Coworking is not an entirely new concept and in many ways the trend is going back to the future. An earlier version popular in the 1990s and early 2000s was “executive suites.” Also known as managed or serviced offices, they offered turnkey office rentals. Regus was the big player in the Atlanta market — and, after many economic twists and turns, still dominates local coworking. It operates 11 of the 20 coworking businesses that Colliers has counted in the Perimeter Center and Buckhead markets.

The Ping-Pong conference table at WeWork’s Tower Place location. (Evelyn Andrews)

The term “coworking” and the idea of offbeat amenities like a Ping-Pong conference table — an actual feature at a WeWork in Buckhead — are newer. The idea of tech workers hanging out and communally working started in San Francisco in 2005, when a software coder named Brad Neuberg started an informal group at the house of a feminist collective. His Left Coast idea of community-building was quickly commercialized and subsumed into big-business coworking as we know it. That version started coming to Atlanta around 2014, Amoson says.

In some ways, coworking is shifting back to the “executive suites” model and appealing to major corporations. As Industrious comes to the 7000 Central Parkway tower in Sandy Springs for a June 11 opening, it isn’t envisioning just a group of coders on laptops.

A publicity photo of a typical Industrious coworking office space. (Special)

“The assumption around the country [about coworking tenants] … is early-stage startups, young guys fresh out of college,” Jaffee says. But at Industrious, the average age of a client company is 12 years, she says. Such companies as Hyatt have used Industrious as a base for regional teams.

Industrious has even started building custom corporate headquarters. At Atlanta’s Ponce City Market, Industrious operates its standard coworking facility on the eighth floor. But they also built out the seventh floor as a serviced headquarters for the software company Pivotal, whose employees can also use the normal coworking space.

Jaffee says Industrious is also interested in taking over management and programming of all common facilities, bringing expertise in that lifestyle type of activity that the landlord might not have.

Amenity vs. annoyance

WeWork takes a different approach, emphasizing the offbeat aesthetics while diversifying into other businesses. The company has been an aggressive leader in Atlanta’s coworking market. It came to Buckhead in 2016 with an enormous, 70,000-square-foot facility in Tower Place at 3340 Peachtree Road. Another WeWork — 42,000 square feet in size — aims to open June 1 in Terminus 100 at 3280 Peachtree.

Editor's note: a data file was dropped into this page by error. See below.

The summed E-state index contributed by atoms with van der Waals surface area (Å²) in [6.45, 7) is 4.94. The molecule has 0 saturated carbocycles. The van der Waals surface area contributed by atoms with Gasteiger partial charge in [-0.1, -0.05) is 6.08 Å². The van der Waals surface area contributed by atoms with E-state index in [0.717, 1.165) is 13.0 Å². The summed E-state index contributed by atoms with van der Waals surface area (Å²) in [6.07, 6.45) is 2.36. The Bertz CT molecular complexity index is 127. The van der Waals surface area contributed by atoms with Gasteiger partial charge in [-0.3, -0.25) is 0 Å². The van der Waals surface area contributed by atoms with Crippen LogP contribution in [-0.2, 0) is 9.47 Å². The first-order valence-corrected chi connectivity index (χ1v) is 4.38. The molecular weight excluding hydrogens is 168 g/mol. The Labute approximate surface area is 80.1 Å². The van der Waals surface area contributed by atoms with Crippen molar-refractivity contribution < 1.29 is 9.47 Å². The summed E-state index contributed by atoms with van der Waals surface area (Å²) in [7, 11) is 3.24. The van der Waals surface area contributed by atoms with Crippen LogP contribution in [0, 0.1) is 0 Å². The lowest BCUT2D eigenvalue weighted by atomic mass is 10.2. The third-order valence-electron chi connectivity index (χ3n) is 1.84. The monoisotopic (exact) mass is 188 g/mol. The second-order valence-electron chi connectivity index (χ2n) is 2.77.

As seen at Tower Place on a recent tour, the company’s “hot desks,” the cheapest rental option that gives members access to a temporary desk, are located on a renovated basketball court. For an edgy vibe, some walls have custom-designed wallpaper featuring depictions of office workouts inspired by rap lyrics. A couch bore a pillow adorned with the phrase “thug life.”

The entrace to WeWork in Buckhead’s Tower Place. (Evelyn Andrews)

WeWork has other types of lifestyles in mind, however, as it extends its brand in New York City and Washington, D.C., with WeLive apartments, a gym called WeRise, and a for-profit school called WeGrow. Bobby Condon, WeWork’s Southeast general manager, said that bringing such spin-offs to Atlanta is in discussion, but with no timeline.

“We truly believe we are transforming the ways people think about working,” he said. “Our mission is to create a life and not just a living.”

Coworking isn’t for everyone and one person’s amenity can be another person’s annoyance. Yet another brand coming to town in June is Serendipity Labs, which pitches itself as a more professional alternative for people who feel underserved by other coworking places. The company is opening a 26,000-square-foot space in the prominent Three Alliance Center skyscraper at 3550 Lenox Road in Buckhead.

An illustration of a Serendipity Labs desk area. (Special)

No Ping-Pong tables shall be found at Serendipity Labs, says Paula Gomphrecht, the company’s vice president of marketing.

“These are people who don’t want to feel like they are competing for space or against noise levels,” she said. “These are people who are looking for a more professional environment. What they really want is a secure phone line.”

Amoson said the pace of coworking growth will continue — Colliers predicts coworking space will double globally by 2020 — but that eventually there will be a shakeout, with bigger companies acquiring smaller ones, and landlords cutting out the middlemen to run their own coworking spaces.

But the idea of flexible workspace has legs, he says, predicting that some element of coworking space will be a standard feature built into future office buildings.

“When the hype dies down, it’s [still] going to be a model for leasing space,” he said.

–Evelyn Andrews contributed

Correction: This story has been corrected to reflect that Seven Oaks Company is the master developer of Perimeter Summit, not the owner.

John Ruch

John Ruch is an Atlanta-based journalist. Previously, he was Managing Editor of Reporter Newspapers.